Francesca Grosso from Style Capital on the fund’s latest investment Soeur

Francesca Grosso from Style Capital on the fund’s latest investment Soeur

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After selling the majority of its stake in the Australian brand Zimmermann this summer, in a major coup, the Italian fund Style Capital, which started out in 2007 under the name DGPA, acquired 80% of the French ready-to-wear brand Sœur at the end of September. Back in Milan after taking part in the launch of a capsule with Forte-Forte and attending the Zimmermann show in Paris, in which Style Capital is still a minority shareholder, Francesca Grosso, director of the fund who joined founder Roberta Benaglia in 2008, explains to

Francesca Grosso from Style Capital – Style Capital As a minority shareholder, you still follow Zimmermann, but when you took over the brand, its valuation was around €300 million. And in just a few seasons, it has literally exploded, so much so that at the time of the deal with Advent International this summer, it was worth over a billion euros. How do you explain this performance?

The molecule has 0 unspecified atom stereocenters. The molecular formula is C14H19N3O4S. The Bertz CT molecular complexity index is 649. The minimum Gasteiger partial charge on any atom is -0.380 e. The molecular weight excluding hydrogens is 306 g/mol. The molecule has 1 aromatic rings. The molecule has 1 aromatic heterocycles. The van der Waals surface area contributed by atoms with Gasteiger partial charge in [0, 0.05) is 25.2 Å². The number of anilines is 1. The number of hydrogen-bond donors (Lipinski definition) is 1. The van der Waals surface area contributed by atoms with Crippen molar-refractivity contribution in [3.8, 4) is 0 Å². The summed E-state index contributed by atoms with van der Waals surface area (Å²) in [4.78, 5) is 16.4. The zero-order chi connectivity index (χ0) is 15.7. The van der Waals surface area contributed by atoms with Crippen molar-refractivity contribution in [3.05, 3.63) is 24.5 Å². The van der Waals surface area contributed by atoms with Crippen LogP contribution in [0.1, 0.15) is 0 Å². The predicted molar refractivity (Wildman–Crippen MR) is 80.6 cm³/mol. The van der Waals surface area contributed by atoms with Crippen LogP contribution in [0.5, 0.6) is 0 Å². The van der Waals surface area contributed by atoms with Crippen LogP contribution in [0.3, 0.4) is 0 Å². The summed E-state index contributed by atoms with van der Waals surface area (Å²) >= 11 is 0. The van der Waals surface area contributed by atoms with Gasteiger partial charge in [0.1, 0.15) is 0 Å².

Francesca Grosso: The company has grown very quickly, even during the coronavirus pandemic. Its wardrobe, with evening dresses, did particularly well after Covid. We were involved in expanding in Europe, particularly with openings in Italy and Spain, but the business was doing well throughout Europe. And now we’re developing other international markets in the Middle East and Asia. So there’s plenty of room for growth over the next three years. That’s why we’ve stayed involved, both in terms of shares and management. And we continue to support the founders.

FNW: Are you going to apply the same ‘magic formula’ with Sœur?

FG: Sœur is a brand that we’ve been following closely for over a year. This brand has its own positioning, with an approach slightly below the contemporary segment via a fairly low price positioning compared to the other brands in our portfolio. But it’s a company with an image that attracts contemporary customers. The brand has a good quality approach and a design vision.

That’s why we think it can be very successful, and not just in France, where it is performing above the sector average. What’s more, it has the advantage of already being very strong in e-commerce. The company is starting to grow outside France, in England and Spain. Its collections work well all over the world. And we’re getting enquiries from distributors in Asia and the Middle East. Customers are looking for good quality, but also a good price. I believe that today’s contemporary woman also wants pieces with a more intelligent price positioning. The management team is very strong and is performing well, not only in terms of direction, but also in terms of design and sales. We want to help them grow outside their home market. The business plan forecasts growth in Europe and the United States.